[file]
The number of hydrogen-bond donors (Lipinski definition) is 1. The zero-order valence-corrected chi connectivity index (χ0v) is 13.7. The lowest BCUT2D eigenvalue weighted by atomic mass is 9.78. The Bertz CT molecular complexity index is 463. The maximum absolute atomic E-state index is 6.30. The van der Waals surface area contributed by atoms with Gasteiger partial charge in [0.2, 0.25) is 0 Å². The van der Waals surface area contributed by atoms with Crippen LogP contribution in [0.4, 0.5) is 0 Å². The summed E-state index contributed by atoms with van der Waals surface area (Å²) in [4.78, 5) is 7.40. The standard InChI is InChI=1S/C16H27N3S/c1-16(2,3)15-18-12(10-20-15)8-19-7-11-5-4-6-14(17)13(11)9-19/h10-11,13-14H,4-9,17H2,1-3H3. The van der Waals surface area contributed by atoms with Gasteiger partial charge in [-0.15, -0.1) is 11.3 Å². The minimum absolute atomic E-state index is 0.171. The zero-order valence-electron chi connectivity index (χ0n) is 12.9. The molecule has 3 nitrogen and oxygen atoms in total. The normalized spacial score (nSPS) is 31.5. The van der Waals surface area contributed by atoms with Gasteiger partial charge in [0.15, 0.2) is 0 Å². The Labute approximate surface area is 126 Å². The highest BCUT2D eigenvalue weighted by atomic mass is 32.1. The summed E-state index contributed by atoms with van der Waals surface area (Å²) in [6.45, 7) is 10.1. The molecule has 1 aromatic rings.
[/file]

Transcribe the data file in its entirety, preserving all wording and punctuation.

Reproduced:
The number of hydrogen-bond donors (Lipinski definition) is 1. The zero-order valence-corrected chi connectivity index (χ0v) is 13.7. The lowest BCUT2D eigenvalue weighted by atomic mass is 9.78. The Bertz CT molecular complexity index is 463. The maximum absolute atomic E-state index is 6.30. The van der Waals surface area contributed by atoms with Gasteiger partial charge in [0.2, 0.25) is 0 Å². The van der Waals surface area contributed by atoms with Crippen LogP contribution in [0.4, 0.5) is 0 Å². The summed E-state index contributed by atoms with van der Waals surface area (Å²) in [4.78, 5) is 7.40. The standard InChI is InChI=1S/C16H27N3S/c1-16(2,3)15-18-12(10-20-15)8-19-7-11-5-4-6-14(17)13(11)9-19/h10-11,13-14H,4-9,17H2,1-3H3. The van der Waals surface area contributed by atoms with Gasteiger partial charge in [-0.15, -0.1) is 11.3 Å². The minimum absolute atomic E-state index is 0.171. The zero-order valence-electron chi connectivity index (χ0n) is 12.9. The molecule has 3 nitrogen and oxygen atoms in total. The normalized spacial score (nSPS) is 31.5. The van der Waals surface area contributed by atoms with Gasteiger partial charge in [0.15, 0.2) is 0 Å². The Labute approximate surface area is 126 Å². The highest BCUT2D eigenvalue weighted by atomic mass is 32.1. The summed E-state index contributed by atoms with van der Waals surface area (Å²) in [6.45, 7) is 10.1. The molecule has 1 aromatic rings.